Although it features the voices of Adam Sandler and a variety of former Saturday Night Live cast members (plus Kevin James) performing a screenplay by Sandler and Robert Smigel, Hotel Transylvania 2 is not technically a Happy Madison production. Like its predecessor, it comes from Sony Pictures Animation (whose parent company has a longtime relationship with Happy Madison), and as a non-ambitious American CG cartoon aimed at families, it requires a certain degree of freneticism. The demands of big-studio animation must have been especially punishing for Team Sandler, who seem to prefer working at a more relaxed pace; just by virtue of plainly trying to entertain children, Hotel Transylvania 2 probably has more actual jokes and gags than the last three Happy Madison movies combined.
Some of them are even funny. To be sure, the antics of hotel operator Dracula (Sandler), his spunky daughter Mavis (Selena Gomez), her goony human paramour Jonathan (Andy Samberg), and their various monster associates, don’t have much edge or wit. As in the previous film, much of the story depends on monster/human culture clash and Dracula’s overbearing fatherly meddling, like if the old Addams Family sitcom had been reimagined to run on present-day CBS. But while the formula doesn’t change much when Mavis and Jonathan have a little son called Dennis, and Drac meddles in an attempt to prove the boy’s vampire bona fides, Hotel Transylvania 2 produces cartoon gags at an enjoyable clip. Most of them are side business: a monster wedding cake that screams as it’s sliced; the rapid-fire destruction in the wake of a litter of werewolf pups; the delight Mavis experiences when she enters a human convenience store for the first time; Dracula’s disdain for the non-scary Sesame Street-style “monsters” that little Dennis enjoys. Gag for gag, the movie may be funnier than its predecessor.
This could be due to the presence of Smigel, who also had a strong hand in You Don’t Mess With The Zohan, a Happy Madison production that showed uncharacteristic liveliness some years ago. It’s just as likely, though, that one house style has been allowed to triumph over another. Sony Animation has established a bouncy visual sensibility that feels a bit like Looney Tunes with the edges sanded down, and returning director Genndy Tartakovsky again takes to the silliness with gusto. He sends his characters through fluid, exaggerated poses that remodel the old animation principle of squash and stretch into something that looks more like swoop and point.
If Hotel Transylvania 2 was just an episodic, energetically animated gag factory, it would be a lot of fun. But it’s an episodic, energetically animated gag factory from the pen of Adam Sandler, and while it’s the best screenplay to bear his name in years (again, since Zohan), it also warps some overfamiliar family-movie concerns until they become unavoidable in their ickiness. It’s understandable that a lot of big-studio animation has thematic undercurrents designed more for parents than their kids; Pixar has worked wonders with a variety of parenting metaphors over the years. The problem is, Hotel Transylvania 2 focuses so intently on parental neuroses—Dracula needs Mavis to remain his little girl and needs his new grandson to conform to his vampire lineage—that the movie itself feels smothering (especially on the heels of the similarly themed original). Early in the new film, a gag about Dracula not wanting Mavis to kiss Jonathan too intensely during their wedding ceremony is supposed to be cute; instead, it’s creepier than any of the actual monsters.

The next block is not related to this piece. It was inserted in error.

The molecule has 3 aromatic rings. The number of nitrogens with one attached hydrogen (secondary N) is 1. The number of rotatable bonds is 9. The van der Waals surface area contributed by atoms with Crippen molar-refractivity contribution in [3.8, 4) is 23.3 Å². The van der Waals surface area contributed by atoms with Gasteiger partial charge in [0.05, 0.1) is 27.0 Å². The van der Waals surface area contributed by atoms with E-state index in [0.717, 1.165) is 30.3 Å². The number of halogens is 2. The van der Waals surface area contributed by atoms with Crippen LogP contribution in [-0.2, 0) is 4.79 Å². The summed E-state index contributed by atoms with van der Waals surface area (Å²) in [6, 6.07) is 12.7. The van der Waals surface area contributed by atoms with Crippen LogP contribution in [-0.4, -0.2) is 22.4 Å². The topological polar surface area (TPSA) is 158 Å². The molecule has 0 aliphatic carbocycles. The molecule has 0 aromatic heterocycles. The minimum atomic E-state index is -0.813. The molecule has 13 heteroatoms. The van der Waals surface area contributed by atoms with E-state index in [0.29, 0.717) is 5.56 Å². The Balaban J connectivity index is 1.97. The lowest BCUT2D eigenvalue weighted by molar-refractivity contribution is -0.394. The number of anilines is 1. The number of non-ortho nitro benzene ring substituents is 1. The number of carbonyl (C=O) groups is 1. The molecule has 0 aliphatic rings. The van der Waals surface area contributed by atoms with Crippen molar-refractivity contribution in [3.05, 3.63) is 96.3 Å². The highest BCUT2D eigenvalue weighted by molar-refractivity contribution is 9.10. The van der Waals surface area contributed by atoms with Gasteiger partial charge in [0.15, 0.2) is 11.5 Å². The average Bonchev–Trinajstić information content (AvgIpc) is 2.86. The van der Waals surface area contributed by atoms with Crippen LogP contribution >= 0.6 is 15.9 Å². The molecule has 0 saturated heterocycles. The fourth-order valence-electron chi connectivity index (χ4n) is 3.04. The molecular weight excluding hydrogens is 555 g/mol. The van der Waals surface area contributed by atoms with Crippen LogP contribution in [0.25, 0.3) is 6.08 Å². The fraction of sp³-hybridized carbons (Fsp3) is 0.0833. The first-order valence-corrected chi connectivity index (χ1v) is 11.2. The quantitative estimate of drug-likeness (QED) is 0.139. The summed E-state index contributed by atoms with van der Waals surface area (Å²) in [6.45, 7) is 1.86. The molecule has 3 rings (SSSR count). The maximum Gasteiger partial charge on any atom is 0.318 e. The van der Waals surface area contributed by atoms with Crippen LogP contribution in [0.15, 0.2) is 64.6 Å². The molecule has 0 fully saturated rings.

For its sequel stakes, Hotel Transylvania 2 adds in a layer of cranky implications about Mavis’ overprotective parenting style, and rather than registering as ironic when juxtaposed with Drac’s own meddling, it just plays like some middle-aged dudes registering their complaints about the coddling of kids today. Any playful irony is lost in part because Mavis, a charming character, isn’t allowed an active role in the story—and in part because the movie focuses on giving the Sandler character essentially everything he wants in exchange for the bare minimum of lesson-learning. (The movie is content to treat any feelings about tolerance as purely hypothetical.)
The nagging point of view is clearly adult, but the execution is pure childlike impatience. After pleasantly zipping in circles for much of its running time, the movie rushes past the excellent casting of Mel Brooks as Sandler’s own headstrong vampire father on its way to a miscalculated punching-heavy climax, abruptly chased with yet another dance-party ending. Actually, the movie is too impatient to even withhold the dancing until the end; throughout, there are periodic reminders of how hilarious it is when cartoon characters dance to pop music. Tartakovsky can sell this kind of non-gag to kids, no doubt; he has a true animator’s gift for making mere acts of movement compelling. This makes his work both more pleasing and maybe more dangerous than some of the competition. Hotel Transylvania 2 is charming enough for its weakest moments to count as vaguely insidious, preparing kid viewers for lazy live-action Happy Madison productions down the road.